Real Documents from a Fictional Town

Darc Majik Chocolate

Darc Majik Chocolate

Epistolary novels gain an air of reality through their use of letters, diaries, and other documents. Shifting voices and jumps in time put the reader in the position of an investigator or a voyeur. Of course, a novel doesn’t have to be entirely made up of documents to achieve a similar sense of reality. At Ooligan, we recently worked with an author to pepper the pages of his book with some physical traces of the world he had created. This process helped bring the book’s fictional town to life.

Greetings from Odsburg

Greetings from Odsburg

Odsburg (which launched October 29) shares the flyers, letters, menus, and other ephemera of a colorful community (all of which was allegedly gathered by illicit means). As a reader and fan of the book, I find that these “found documents” make it easy for me to forget that the town of Odsburg is a fictional place. The Ooligan team supplemented the endearing, believable, and varied voices of Matt Tompkins’s characters with documents that are mentioned in the text. Many of these documents were physical objects before we digitized them. Here are some notes on our process, which might be helpful to anyone who’s publishing or authoring a work of fiction that would benefit from found documents.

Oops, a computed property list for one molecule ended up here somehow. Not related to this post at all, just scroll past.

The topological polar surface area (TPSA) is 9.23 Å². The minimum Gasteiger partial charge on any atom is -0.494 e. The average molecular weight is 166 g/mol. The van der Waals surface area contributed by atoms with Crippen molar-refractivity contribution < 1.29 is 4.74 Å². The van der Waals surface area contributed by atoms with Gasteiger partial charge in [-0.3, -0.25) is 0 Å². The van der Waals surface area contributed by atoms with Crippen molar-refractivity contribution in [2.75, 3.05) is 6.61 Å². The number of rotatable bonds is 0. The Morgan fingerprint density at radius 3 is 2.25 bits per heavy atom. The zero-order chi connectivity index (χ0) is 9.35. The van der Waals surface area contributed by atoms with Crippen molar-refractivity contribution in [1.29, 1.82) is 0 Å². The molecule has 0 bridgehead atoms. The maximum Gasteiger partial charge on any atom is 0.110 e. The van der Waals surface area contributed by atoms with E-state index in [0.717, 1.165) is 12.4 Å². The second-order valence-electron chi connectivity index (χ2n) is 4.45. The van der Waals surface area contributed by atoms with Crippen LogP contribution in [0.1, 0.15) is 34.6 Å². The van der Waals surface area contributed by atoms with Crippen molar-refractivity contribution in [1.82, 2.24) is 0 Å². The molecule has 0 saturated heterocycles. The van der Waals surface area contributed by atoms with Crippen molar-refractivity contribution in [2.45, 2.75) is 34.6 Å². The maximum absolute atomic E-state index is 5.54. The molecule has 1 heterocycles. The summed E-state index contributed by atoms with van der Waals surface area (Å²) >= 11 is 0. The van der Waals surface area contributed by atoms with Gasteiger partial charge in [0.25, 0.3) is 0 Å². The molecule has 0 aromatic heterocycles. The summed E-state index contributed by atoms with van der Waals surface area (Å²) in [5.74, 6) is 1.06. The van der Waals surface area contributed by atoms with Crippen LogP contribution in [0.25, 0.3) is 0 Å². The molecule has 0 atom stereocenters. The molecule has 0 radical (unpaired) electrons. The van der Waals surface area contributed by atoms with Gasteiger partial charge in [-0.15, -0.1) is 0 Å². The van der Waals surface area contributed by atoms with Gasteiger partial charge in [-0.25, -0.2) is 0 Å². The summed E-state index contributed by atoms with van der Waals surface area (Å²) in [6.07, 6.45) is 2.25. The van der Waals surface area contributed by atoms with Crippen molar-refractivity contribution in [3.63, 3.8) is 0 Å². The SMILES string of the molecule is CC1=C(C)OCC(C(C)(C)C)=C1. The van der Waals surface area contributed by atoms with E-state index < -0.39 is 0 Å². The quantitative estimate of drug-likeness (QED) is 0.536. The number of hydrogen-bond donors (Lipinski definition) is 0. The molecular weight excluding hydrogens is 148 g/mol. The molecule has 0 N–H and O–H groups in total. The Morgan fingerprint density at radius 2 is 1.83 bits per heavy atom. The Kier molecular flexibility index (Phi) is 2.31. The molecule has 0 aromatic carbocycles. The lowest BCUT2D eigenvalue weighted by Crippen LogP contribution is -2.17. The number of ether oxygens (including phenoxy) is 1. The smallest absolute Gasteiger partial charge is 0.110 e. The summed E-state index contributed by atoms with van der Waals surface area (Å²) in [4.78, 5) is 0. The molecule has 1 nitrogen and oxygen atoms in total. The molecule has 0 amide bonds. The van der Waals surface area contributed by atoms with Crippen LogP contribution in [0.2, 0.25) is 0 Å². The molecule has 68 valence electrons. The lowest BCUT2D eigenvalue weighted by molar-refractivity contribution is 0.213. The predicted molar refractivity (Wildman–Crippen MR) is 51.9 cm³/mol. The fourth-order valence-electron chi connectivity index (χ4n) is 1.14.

First, we stuck to the text. Creating a wealth of documents is fun, but only for those already familiar with the content of the book. As with any aspect of designing a book, it’s important to take on the perspective of a new (or potential) reader. Each document’s connection to the text should be clear. Maybe the connection comes later in the text, which can add some mystery; but the document will be a troubling distraction if readers are left scratching their heads for too long. For Odsburg, we only created objects that were explicitly mentioned in the text, and we placed them in the book near the places where they were mentioned. This ensured that there would be little to no gap between the reader’s encounter with the document and the point where they learned its place in the story.

Housesitting Instructions

Housesitting Instructions